Egalitarian theory is much discussed from Marx on down. Nevertheless, egalitarians are afraid to discuss egalitarianism in either dynamic terms or using liberal or conservative vocabulary, for example, using concepts like accountability or duty, or absolute vs relative income. It’s time to develop a more serious approach to questions of equality.

        4. Internet Age Data and Statistics
        I probably track as wide a variety of global data (statistics) as anyone I know. The quality, consistency and timeliness of data are almost uniformly horrible. (They are principally collected by governments.) We could do much better. For example, did you know that no VMT data is collected on European continent? We have it for the US and UK, with a delay of 6-8 weeks, but none for Europe. Now, those blue dots on your smartphone maps contain all the data (when processed through an algorithm) to provide real time VMT data. Granular VMT data. And those blue dots exist throughout the world. So one could obtain effectively real time, global VMT data by essentially nothing more than signing data agreements with telecoms providers and developing algorithms. And since VMT tracks closely to GDP, you could essentially track a reasonable proxy for global GDP in real time this way.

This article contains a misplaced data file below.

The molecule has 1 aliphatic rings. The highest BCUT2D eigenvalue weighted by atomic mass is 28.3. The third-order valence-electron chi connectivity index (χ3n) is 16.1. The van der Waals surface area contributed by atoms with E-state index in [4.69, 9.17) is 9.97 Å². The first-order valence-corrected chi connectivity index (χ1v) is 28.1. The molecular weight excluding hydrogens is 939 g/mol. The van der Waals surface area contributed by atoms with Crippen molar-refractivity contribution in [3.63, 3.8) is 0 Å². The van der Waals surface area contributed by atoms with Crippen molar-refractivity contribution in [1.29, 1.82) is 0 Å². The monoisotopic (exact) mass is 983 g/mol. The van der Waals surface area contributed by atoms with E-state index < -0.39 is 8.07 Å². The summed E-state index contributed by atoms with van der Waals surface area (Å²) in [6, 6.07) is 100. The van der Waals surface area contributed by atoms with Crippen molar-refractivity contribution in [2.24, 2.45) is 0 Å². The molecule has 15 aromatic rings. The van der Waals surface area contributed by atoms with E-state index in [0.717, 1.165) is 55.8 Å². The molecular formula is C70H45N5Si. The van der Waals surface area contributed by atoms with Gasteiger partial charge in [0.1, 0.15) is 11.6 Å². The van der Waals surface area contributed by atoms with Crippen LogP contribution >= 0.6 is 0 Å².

And this same technology would allow you to track traffic through airports and railway stations, as well as through markets and shopping malls.

        Add to this some facial recognition technology which allows you to distinguish between cars and trucks (using webcams aimed at certain roads), and you could make some pretty good inferences about personal versus commercial traffic.

        Thus, with essentially off-the-shelf technology, we could be tracking global GDP and key aspects of economic activity almost real time in every country willing to participate. Can you imagine?

        So, were I shaking up my econ department, I would add an entrepreneurial data and statistics group, dedicated to identifying data gaps and finding unique (and commercial!) solutions. I’d run it as a de facto incubator. You could do that in Wisconsin. You could also do it at MIT, for example.

        5. Drop a semester of econometrics, add a semester of accounting
        I have a couple of reservations about statistical analysis. First, it encourages economists to be Amateurs or Tourists (two of my most biting epithets). Tourists are experienced economists who poach in a dataset they don’t understand. Amateurs are the same, but are also inexperienced. (We see it from time to time in oil markets, a lot in climate issues.) Thus, statistics tends to make economists sloppy and lazy, and substitute for an understanding of the historical narratives and practical limitations of various data sets.

        Second, if you have to use statistics to identify a problem, then you’re probably working on too small a problem. If a problem is not visible to the naked eye, then it’s probably not worth dealing with.

        On the other hand, accounting–mundane as it is–is central to understanding things like systemic risk at banks. If you don’t understand how P&L’s and balance sheets work, you’re not going to understand how the housing crisis will bring down the banking sector. Mostly economists didn’t. (I’ll have a separate comment on ‘self-bonding’, ARO’s and the coal industry.)